As you can see in the graphics above, when a user visits your WordPress site, your server retrieves information from a MySQL database and your PHP files. It then puts it all together into HTML content which is served to the user.
Optimize Images for Speed
Images bring life to your content and help boost engagement. Researchers have found that using colored visuals makes people 80% more likely to read your content.
In their original formats, these photos can have huge file sizes. But based on the image file format and the compression you choose in your editing software, you can decrease your image size by up to 5x.
At WPBeginner, we only use two image formats: JPEG and PNG.
Now you might be wondering: what’s the difference?
Well, PNG image format is uncompressed. When you compress an image it loses some information, so an uncompressed image will be higher quality with more detail. The downside is that it’s a larger file size, so it takes longer to load.
JPEG, on the other hand, is a compressed file format which slightly reduces image quality, but it’s significantly smaller in size.
So how do we decide which image format to choose?
- If our photo or image has a lot of different colors, then we use JPEG.
- If it’s a simpler image or we need a transparent image, then we use PNG.
The majority of our images are JPEGs.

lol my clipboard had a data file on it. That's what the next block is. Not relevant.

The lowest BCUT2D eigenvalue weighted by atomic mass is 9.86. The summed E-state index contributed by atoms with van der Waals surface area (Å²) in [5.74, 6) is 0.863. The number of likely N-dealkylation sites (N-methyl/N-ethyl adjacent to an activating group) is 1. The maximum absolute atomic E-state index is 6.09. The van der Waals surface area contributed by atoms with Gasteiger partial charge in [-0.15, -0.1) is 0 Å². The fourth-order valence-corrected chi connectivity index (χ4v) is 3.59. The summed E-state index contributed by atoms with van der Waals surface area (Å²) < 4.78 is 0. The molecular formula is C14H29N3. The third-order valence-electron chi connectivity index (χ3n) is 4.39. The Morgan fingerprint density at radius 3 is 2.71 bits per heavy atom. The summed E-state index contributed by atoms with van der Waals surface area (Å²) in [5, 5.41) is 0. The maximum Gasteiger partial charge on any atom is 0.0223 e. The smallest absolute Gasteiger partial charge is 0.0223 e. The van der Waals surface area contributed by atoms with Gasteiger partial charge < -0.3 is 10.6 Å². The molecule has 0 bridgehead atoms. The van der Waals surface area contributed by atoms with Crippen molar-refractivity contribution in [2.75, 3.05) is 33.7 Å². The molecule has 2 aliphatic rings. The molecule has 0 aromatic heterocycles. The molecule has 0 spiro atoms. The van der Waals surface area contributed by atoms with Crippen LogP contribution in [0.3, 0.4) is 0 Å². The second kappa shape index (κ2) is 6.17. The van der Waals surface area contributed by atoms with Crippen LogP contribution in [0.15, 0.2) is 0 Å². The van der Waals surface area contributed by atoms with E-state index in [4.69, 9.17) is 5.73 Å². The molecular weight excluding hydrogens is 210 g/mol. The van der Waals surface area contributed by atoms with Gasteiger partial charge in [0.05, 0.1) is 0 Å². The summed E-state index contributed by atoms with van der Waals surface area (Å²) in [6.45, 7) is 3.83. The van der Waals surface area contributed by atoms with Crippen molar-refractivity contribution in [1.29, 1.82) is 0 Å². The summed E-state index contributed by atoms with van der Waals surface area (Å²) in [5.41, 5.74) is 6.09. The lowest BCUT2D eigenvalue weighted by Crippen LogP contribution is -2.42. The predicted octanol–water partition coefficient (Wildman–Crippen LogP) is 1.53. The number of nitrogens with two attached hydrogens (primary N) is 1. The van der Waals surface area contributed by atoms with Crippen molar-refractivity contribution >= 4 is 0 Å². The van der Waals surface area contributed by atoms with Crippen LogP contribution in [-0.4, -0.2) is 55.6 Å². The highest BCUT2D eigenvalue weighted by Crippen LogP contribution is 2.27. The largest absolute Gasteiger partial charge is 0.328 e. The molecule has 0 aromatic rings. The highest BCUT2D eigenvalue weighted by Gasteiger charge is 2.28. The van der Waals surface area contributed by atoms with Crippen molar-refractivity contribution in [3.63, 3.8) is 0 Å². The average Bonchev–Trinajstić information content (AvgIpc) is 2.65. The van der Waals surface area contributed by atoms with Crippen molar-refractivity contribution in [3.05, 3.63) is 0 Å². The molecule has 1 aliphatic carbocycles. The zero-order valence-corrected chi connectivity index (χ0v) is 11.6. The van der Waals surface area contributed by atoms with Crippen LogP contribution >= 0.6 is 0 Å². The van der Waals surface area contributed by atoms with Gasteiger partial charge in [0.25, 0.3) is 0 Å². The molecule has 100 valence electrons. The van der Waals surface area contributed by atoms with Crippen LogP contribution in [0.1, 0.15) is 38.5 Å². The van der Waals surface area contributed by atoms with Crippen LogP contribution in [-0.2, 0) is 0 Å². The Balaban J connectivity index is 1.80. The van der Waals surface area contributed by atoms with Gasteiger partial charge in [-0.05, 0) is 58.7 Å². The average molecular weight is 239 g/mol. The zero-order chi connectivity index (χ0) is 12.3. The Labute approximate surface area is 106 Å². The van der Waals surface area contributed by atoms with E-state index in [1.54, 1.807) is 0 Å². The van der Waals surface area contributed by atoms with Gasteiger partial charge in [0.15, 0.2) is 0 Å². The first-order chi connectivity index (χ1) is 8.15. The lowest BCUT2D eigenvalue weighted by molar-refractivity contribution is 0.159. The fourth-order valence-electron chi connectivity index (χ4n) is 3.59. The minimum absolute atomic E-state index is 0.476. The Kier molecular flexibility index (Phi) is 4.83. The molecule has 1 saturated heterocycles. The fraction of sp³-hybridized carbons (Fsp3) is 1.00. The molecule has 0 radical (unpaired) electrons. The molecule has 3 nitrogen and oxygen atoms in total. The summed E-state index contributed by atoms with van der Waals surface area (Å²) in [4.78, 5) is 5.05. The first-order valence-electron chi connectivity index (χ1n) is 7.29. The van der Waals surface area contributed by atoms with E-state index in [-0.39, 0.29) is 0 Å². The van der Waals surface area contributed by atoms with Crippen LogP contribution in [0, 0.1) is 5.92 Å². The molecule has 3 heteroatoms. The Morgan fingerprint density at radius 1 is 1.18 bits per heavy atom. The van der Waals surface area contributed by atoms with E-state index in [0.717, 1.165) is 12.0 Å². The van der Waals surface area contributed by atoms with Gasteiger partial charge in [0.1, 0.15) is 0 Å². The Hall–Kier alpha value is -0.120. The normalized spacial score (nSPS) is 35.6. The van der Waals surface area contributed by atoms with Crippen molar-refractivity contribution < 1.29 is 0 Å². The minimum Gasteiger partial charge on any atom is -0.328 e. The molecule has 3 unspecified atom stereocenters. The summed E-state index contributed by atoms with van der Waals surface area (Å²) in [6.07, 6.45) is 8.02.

Below is a comparison chart of the file sizes and different compression tool that we could have used for the StrangeLoop image used above.
As you can see in the chart, the image format you use can make a HUGE difference in website performance.
WordPress Performance Optimization Best Practices
After installing a caching plugin and optimizing your images, you’ll notice your site will start loading a lot faster.
But if you really want to keep your website as fast as possible, you’ll need to use the best practices listed below.
These tips aren’t too technical, so you don’t need to know any code to implement them. But using them will prevent common problems that will slow down your website.
Keep Your WordPress Site Updated
As a well maintained open source project, WordPress is updated frequently. Each update will not only offer new features but it will also fix security issues and bugs. Your WordPress theme and plugins may have regular updates, too.
Optimize Background Processes